Not only is it close to Christmas but the Postal Workers are holding a number of one-day strikes which means that things are getting delayed unless they are sent by courier. A few of the things I am waiting for are in the post and as a result I am not able to continue on with certain tasks, so I'm filling in with other small tasks in the meantime.
One of those tasks is the centre plate. A rust converter was applied to the slightly rusty leading edge of the washed and dried plate and left to work for a few hours. After this time the excess was wiped off and the plate allowed to dry thoroughly.
A cold galvanizing zinc paint was used to cover the leading edge on both sides and once the first coat had almost completely dried a second was added. Probably not necessary but it doesn't hurt anything.
The hole in the stem presents a bit of a problem in that if left as is there is a chance that any upward pull on the eyebolt would damage the wood fibres of the stem. To prevent this the hole is drilled oversize and thickened epoxy put into the hole. Once cured the correct sized hole is drilled through the epoxy through which the bolt will pass. However, in this case re-drilling the hole is going to be problematic because of the curves of the stem so a different method had to be devised. Firstly, the hole was drilled out to 8mm, the diameter of the eyebolt. Two pads were made with an 8mm hole in the centre and two screw holes. An 8mm bolt was was put through the hole in the first pad, then through the hole in the stem form the outside and finally through the hole in the second pad on the inside. The wooden pads were then screwed in place and marked to show which way up they were mounted.
This is the pad on the inside.
The two pads were unscrewed and put aside for the moment and the hole through the stem drilled out to 10mm.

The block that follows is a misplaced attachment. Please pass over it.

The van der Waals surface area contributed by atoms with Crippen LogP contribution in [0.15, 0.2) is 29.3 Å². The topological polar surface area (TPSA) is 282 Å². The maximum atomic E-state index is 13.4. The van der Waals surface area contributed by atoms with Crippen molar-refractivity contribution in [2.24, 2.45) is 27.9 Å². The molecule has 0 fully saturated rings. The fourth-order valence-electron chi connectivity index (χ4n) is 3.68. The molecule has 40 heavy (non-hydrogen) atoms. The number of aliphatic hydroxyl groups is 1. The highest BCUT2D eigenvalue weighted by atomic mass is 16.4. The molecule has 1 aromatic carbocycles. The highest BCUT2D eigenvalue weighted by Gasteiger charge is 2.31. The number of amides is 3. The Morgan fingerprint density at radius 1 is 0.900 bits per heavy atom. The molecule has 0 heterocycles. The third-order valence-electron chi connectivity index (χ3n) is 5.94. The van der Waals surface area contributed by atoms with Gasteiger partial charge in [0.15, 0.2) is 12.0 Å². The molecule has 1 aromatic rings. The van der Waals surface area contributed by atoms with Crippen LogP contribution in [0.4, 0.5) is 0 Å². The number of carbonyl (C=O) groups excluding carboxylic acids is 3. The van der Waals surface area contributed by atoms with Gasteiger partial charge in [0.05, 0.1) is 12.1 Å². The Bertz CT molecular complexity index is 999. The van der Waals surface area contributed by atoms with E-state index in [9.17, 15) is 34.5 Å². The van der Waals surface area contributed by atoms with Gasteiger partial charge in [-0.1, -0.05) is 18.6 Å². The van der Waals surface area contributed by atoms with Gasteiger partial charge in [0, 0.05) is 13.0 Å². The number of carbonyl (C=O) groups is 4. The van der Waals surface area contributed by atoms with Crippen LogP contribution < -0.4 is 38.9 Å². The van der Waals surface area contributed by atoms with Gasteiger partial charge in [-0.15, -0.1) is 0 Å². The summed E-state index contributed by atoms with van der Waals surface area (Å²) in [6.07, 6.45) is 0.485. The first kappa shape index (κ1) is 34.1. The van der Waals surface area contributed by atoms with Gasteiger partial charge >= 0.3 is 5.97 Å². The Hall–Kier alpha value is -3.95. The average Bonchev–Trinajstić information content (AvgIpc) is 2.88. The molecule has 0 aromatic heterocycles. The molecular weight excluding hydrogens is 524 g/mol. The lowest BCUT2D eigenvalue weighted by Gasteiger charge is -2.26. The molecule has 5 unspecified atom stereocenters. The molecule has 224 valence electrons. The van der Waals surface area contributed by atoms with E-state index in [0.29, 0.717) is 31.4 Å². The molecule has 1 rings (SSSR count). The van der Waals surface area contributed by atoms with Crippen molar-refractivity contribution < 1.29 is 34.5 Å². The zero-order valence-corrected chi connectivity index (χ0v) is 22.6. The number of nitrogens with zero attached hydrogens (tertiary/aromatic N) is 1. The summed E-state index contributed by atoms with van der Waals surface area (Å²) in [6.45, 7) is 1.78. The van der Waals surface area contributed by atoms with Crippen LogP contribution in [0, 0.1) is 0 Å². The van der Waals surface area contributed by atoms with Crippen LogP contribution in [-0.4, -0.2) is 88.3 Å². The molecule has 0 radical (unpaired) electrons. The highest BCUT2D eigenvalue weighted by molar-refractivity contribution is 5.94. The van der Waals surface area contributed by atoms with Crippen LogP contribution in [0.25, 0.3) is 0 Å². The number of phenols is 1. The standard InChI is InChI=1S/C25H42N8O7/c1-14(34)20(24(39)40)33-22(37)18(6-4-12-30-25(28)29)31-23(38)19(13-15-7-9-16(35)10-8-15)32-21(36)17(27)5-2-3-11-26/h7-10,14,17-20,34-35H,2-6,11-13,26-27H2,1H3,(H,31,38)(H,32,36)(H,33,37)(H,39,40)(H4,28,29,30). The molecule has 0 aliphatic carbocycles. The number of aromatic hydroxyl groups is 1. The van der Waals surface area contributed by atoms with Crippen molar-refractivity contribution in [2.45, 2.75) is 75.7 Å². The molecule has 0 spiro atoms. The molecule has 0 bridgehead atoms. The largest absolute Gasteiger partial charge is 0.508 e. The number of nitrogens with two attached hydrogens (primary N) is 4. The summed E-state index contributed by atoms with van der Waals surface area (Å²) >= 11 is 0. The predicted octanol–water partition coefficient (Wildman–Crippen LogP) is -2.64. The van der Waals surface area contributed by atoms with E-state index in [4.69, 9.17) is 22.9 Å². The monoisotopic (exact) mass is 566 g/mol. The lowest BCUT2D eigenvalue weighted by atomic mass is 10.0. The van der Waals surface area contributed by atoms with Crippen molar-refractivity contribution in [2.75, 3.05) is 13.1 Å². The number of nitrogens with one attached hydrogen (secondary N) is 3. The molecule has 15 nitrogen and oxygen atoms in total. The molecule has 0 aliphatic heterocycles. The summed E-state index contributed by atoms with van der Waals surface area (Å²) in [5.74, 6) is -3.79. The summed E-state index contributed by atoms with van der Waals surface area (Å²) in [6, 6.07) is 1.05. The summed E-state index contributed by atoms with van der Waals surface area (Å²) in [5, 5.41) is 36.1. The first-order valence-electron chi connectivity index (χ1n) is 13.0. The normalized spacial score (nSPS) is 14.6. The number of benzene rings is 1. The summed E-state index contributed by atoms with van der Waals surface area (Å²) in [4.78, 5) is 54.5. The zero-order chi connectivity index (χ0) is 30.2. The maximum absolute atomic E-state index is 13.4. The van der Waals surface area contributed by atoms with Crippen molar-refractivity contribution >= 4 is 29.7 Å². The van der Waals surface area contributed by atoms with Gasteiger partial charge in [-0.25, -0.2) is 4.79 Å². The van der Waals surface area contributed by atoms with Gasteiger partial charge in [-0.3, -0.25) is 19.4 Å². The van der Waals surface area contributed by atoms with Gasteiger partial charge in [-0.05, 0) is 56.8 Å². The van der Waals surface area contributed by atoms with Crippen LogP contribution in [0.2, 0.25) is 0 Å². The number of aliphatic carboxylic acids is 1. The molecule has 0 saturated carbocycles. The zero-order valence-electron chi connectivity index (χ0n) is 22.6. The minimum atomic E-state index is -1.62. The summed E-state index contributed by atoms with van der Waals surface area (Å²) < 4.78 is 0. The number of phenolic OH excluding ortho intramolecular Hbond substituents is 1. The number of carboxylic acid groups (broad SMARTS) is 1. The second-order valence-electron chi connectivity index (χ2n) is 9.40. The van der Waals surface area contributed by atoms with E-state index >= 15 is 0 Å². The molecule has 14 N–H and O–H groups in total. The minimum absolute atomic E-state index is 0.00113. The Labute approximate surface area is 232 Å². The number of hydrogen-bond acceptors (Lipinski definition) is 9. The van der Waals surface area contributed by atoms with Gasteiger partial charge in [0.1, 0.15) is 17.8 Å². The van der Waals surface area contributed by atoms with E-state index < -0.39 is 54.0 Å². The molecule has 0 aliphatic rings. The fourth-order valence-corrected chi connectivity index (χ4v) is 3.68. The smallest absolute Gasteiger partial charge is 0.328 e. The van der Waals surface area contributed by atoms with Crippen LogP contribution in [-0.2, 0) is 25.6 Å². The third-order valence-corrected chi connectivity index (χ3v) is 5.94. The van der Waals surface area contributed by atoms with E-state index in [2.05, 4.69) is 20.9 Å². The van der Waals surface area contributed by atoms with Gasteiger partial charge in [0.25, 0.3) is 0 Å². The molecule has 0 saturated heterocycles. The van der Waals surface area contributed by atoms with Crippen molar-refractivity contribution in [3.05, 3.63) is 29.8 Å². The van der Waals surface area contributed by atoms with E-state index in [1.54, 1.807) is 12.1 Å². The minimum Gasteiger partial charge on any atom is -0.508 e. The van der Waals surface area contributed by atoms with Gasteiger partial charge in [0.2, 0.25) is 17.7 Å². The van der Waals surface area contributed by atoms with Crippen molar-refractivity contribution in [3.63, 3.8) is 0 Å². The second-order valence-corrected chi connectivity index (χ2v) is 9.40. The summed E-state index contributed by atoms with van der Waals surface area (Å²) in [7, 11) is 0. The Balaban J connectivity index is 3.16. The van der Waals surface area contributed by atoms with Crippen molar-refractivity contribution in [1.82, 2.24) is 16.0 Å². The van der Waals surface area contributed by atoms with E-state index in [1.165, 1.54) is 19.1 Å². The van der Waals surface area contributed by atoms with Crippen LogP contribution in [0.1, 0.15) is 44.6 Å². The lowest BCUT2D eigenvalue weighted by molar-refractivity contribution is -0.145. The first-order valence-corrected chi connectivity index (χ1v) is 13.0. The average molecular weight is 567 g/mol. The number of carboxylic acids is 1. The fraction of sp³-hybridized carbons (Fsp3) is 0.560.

Quite a large hole.
The idea is that the outside pad will be greased to prevent any epoxy from adhering to the wood, screwed back in place. Thickened epoxy will be pushed into the hole from the inside until it starts to come out of the hole on the outside. At this point the wooden pad on the inside will be greased and screwed into place over a thin plastic sheet that will close the hole. A small hole will be pierced through the plastic, say about 1mm, and a lightly greased 8mm brass rod with a pointed end pushed into the hole from the outside. This will force the excess epoxy out of the hole in the plastic on the inside until the pointed end of the rod pushed through the plastic.
At this point the hole through the stem will be completely filled with the remaining epoxy and the brass rod. Once the epoxy has completely cured the brass rod will be withdrawn, the wooden pads unscrewed and removed and that should leave a nice 8mm hole through the 10mm epoxy.
However, the fly in the ointment is that the temperature forecast for the next few days is cold which is not good for the epoxy. So, I plan to put the small heater right up in the bow first thing tomorrow morning pointing at the hole in the stem and to turn it on and leave it for several hours. This should warm the wood of the stem so that when the epoxy is put into the hole the wood will be warm right through. The heater will be left in the boat on low for a few more hours so that the epoxy has a good chance to cure.
I hope, yet again.